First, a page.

Drug used to control blood pressure may improve cancer patients’ response to immunotherapy

Clinical Trials & Research

The same biochemical triggers that spur a “fight or flight” response when we encounter threats may help tumor cells to thrive. A team of researchers from Roswell Park Comprehensive Cancer Center is looking at ways to disrupt that dynamic so that cancer treatments can be more effective. Their latest work, published today in Clinical Cancer Research, a journal of the American Association for Cancer Research, suggests that a drug widely prescribed to control blood pressure may improve patients’ response to cancer immunotherapy.

The new publication reports results from the first prospective clinical trial to show that the beta-blocker propranolol is safe in combination with pembrolizumab, an immunotherapy also known as Keytruda that has become standard therapy for patients newly diagnosed with advanced or metastatic melanoma. The researchers also document preliminary evidence that these two drugs work together to engage the immune system against tumor cells.

We know that stress can have a significant negative effects on health, but the extent to which stress may impact the outcome of cancer therapy is not well understood at all. So building on the compelling preclinical work of our colleague Dr. Elizabeth Repasky documenting the role of adrenergic stress in the immune response to cancer, we set out to better understand this relationship and to explore its implications for cancer treatment.”

Shipra Gandhi, MD, Assistant Professor of Oncology at Roswell Park and co-first author on the new study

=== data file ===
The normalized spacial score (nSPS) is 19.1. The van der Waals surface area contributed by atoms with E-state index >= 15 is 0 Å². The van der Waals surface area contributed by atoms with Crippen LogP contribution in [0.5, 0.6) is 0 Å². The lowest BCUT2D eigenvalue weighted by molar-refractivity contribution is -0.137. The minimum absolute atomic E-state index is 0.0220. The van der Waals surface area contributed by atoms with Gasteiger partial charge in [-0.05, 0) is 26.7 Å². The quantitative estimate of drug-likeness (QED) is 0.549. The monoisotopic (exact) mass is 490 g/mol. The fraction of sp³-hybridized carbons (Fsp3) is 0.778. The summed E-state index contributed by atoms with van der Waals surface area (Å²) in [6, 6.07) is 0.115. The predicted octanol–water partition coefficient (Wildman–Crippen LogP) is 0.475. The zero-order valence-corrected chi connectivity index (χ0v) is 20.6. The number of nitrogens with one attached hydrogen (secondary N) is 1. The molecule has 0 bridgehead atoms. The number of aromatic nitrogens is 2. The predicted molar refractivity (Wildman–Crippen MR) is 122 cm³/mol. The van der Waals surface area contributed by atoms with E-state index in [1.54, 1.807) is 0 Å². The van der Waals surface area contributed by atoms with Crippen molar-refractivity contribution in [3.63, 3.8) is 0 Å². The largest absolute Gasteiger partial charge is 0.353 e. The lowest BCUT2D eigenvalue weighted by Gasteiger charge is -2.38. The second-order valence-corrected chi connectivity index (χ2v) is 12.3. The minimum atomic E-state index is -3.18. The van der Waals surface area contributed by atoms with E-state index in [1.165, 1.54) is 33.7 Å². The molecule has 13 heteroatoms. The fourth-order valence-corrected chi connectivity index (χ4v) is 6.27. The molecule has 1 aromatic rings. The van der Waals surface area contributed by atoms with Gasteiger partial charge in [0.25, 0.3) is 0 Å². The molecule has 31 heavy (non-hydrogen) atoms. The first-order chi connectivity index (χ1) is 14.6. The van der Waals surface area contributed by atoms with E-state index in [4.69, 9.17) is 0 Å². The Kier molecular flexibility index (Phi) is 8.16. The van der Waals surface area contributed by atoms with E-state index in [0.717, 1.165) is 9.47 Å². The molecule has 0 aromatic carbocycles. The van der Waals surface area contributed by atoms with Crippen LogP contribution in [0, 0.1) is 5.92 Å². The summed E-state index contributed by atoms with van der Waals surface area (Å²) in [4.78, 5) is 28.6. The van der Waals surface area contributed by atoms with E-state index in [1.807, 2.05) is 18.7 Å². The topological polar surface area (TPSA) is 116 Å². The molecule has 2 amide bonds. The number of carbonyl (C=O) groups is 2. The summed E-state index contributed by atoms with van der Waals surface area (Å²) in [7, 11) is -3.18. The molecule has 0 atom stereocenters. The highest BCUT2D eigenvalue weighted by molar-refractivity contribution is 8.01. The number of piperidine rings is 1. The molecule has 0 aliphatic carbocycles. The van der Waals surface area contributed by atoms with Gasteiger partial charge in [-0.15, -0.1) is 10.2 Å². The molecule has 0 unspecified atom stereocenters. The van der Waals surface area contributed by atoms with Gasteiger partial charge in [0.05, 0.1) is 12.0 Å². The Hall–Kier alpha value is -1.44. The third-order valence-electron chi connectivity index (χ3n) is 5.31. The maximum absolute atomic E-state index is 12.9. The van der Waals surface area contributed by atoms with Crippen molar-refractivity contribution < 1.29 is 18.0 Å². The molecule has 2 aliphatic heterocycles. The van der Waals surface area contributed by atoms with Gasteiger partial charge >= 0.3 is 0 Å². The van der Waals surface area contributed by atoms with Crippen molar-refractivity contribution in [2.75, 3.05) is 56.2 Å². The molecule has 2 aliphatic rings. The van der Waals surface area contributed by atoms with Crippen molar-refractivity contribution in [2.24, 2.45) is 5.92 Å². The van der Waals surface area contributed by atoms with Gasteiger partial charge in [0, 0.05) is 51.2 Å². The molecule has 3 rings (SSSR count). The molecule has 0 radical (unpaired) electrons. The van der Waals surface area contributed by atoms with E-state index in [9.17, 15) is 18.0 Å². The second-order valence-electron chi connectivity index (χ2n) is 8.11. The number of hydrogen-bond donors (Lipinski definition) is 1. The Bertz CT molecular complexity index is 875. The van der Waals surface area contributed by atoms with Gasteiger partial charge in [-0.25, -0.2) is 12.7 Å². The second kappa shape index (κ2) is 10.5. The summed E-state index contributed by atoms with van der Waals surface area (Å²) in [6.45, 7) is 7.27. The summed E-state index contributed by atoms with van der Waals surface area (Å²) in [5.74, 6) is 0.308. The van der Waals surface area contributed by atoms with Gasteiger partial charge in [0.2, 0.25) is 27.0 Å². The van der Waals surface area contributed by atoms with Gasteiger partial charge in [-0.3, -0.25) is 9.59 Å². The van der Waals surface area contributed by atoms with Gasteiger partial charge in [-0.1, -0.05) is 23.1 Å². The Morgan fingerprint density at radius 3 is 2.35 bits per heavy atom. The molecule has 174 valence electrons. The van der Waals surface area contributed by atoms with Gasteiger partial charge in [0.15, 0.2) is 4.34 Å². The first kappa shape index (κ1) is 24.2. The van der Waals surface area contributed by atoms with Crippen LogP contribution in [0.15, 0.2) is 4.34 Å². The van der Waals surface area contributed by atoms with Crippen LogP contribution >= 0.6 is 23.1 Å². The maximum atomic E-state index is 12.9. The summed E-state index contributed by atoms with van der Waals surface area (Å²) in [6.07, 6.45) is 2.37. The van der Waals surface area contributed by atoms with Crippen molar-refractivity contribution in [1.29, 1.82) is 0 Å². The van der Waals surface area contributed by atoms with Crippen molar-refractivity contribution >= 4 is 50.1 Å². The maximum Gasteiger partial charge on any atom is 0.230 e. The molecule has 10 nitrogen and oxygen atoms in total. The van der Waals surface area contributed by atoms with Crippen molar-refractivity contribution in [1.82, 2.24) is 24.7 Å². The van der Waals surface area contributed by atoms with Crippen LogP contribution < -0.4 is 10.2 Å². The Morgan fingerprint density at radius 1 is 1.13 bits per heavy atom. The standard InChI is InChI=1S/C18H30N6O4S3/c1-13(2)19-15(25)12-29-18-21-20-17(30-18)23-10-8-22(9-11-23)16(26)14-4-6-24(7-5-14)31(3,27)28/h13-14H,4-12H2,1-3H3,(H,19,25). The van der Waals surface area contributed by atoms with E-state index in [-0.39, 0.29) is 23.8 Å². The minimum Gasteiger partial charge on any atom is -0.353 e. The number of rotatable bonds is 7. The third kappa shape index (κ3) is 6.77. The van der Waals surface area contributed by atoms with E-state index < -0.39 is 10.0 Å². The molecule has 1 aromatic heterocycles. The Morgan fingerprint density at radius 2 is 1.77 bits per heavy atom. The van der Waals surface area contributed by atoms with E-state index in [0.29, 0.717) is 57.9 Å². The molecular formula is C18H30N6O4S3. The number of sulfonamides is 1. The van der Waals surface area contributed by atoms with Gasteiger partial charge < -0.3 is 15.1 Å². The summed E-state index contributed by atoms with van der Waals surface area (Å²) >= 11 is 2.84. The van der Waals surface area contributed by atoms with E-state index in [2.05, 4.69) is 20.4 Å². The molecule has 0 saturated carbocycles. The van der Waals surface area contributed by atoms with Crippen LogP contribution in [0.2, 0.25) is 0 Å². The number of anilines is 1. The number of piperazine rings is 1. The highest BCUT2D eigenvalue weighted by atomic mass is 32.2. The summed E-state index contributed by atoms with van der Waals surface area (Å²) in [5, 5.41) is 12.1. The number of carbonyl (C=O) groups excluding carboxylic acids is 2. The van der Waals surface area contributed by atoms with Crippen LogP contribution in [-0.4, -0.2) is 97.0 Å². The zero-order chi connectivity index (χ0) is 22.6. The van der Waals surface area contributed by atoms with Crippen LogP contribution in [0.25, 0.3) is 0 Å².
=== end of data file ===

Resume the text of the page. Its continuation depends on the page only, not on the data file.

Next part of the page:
In a small phase 1 study at Roswell Park, patients with newly diagnosed metastatic melanoma were given escalating doses of propranolol, which blocks the ability of stress hormones to interact with cells, in addition to standard treatment with the anti-PD-1 checkpoint inhibitor pembrolizumab. The team reports that this combination is safe and shows preliminary evidence of promising activity, demonstrating higher anticancer responses than expected with standard therapy alone.

The findings also suggest that stress reduction could be an important component to achieving optimal stimulation of a patient’s immune system and reducing tumor growth.

“In repurposing propranolol, which has been in use for decades to treat or prevent conditions including migraine headache and various heart problems, for this study in melanoma, we’ve gained important insights on how to manage stress in people with cancer -; who can face dangerously elevated levels of mental and physical stress related to their diagnosis and treatment,” says Manu Pandey, MBBS, Hematology-Oncology Fellow at Roswell Park and co-first author on the new publication.

The work was guided by two co-senior authors: Elizabeth Repasky, PhD, who is the Dr. William Huebsch Professor in Immunology and Co-Leader of the Cell Stress and Biophysical Therapies Program at Roswell Park, and Marc Ernstoff, MD, who was Chair of Medicine at Roswell Park when this study was conducted and now is ImmunoOncology Branch Chief with the National Cancer Institute (NCI) Division of Cancer Treatment and Diagnosis, Developmental Therapy Program.

Additional research is needed to confirm the team’s findings. A larger study of this approach is under way at Roswell Park and three other cancer centers.

Journal reference:

Gsndhi, S., et al. (2020) Phase I clinical trial of combination propranolol and pembrolizumab in locally advanced and metastatic melanoma: Safety, Tolerability, and Preliminary Evidence of Antitumor Activity. Clinical Cancer Research. doi.org/10.1158/1078-0432.CCR-20-2381.

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